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Government, Health Care, Healthcare, Public Health, Public Policy, Uncategorized

CDC Designates 35 U.S. Hospitals As Ebola Treatment Centers

ebola 12.5 1

Federal and state health officials have designated 35 U.S. hospitals as Ebola treatment centers, a move that will increase by several times the number of beds available to treat future patients.

The hospitals are mostly clustered around the five airports where travelers from West Africa are being routed. About 80 percent of returning travelers from West Africa live within 200 miles of one of the hospitals, according to the Department of Health and Human Services, which announced the news Wedn esday.

The five U.S. b airports where travelers from West Africa must land and be screened are New York’s John F. Kennedy Airport, New Jersey’s Newark, Washington’s Dulles, Chicago’s O’Hare and Atlanta’s Hartsfield-Jackson.

The action is precautionary, said Dr. Thomas Frieden, director of the Centers for Disease Control and Prevention. “As long as Ebola is spreading in West Africa, we must prepare for the possibility of additional cases in the United States,” he said in a statement.

All of the designated hospitals were evaluated by the CDC’s Rapid Ebola Preparedness team, and staff were trained in infection control, use of personal protective equipment, and removal of waste from patient rooms. The CDC reviewed 50 hospitals in 15 states.

Health officials are also trying to identify a larger network of hospitals that would serve as Ebola assessment centers, capable of diagnosing the virus and treating patients for up to 96 hours until they can be safely transferred to specialized treatment hospitals.

The designation of special Ebola treatment centers represents a shift in the U.S. response to domestic Ebola cases. Over the summer, Dr. Frieden said any American hospital should be able to safely treat an Ebola patient.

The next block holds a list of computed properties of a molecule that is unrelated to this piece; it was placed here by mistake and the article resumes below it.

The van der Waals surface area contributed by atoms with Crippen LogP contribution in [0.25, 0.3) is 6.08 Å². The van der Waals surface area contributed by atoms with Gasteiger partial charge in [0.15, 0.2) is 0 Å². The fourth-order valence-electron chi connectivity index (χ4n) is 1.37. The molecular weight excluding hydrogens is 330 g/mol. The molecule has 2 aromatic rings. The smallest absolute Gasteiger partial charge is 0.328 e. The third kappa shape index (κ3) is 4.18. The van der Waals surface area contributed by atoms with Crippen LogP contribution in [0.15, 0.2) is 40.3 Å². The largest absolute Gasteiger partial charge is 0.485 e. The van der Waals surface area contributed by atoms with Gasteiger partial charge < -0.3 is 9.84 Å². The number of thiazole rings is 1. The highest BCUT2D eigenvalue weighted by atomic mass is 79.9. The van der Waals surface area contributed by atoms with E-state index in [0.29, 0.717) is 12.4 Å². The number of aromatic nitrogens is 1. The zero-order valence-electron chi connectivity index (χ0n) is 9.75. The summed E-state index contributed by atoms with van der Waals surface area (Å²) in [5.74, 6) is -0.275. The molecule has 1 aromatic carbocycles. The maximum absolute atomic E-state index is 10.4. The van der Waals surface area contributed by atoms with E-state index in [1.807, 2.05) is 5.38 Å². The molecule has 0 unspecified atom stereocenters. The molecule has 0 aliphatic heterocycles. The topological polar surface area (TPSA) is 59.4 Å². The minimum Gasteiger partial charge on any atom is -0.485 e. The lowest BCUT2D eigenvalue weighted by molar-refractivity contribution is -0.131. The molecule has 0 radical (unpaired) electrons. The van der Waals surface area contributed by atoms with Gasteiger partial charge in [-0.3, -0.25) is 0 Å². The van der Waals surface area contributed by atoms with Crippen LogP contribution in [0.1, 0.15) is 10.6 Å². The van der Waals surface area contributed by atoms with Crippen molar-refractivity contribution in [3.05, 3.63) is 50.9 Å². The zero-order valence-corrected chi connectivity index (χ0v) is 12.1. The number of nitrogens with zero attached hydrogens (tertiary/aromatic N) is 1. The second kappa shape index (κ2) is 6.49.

But that message changed in the aftermath of the country’s first experience with an Ebola patient, Thomas Eric Duncan, a Liberian national who fell ill shortly after arriving in the U.S.

Duncan was sent home from a Dallas emergency room in spite of his symptoms – including a 103 degree fever – and travel history. He infected two two nurses at Texas Health Presbyterian Hospital in Dallas, which is not on the new list. Duncan died Oct. 8. After his diagnosis, U.S. health officials released new guidelines stating that all hospitals should be able to diagnose and isolate someone with Ebola, but that infected patients should be treated in regional centers of excellence.

 Expanded Ebola treatment capacity

Until this week’s announcement, only a handful of hospitals were considered ready to treat Ebola patients. The four U.S. hospitals that have specialized biocontainment units, built to safely handle the most dangerous infectious diseases — Atlanta’s Emory University Hospital, Omaha’s Nebraska Medical Center, St. Patrick Hospital in Missoula, Mont., and the clinical center at the National Institutes of Health in Bethesda, Md. — have a total of 16 beds.

The actual number of beds for Ebola patients is actually only about half that many. Unlike typical hospital settings, where two patients are often assigned to one room, it’s not safe to have more than one Ebola patient per room. Treatment capacity is further limited by the build-up of hazardous medical waste materials, which must be regularly picked up and taken to a special disposal facility. Also, one of the four hospitals with biocontainment units — St. Patrick in Montana — is not taking Ebola patients.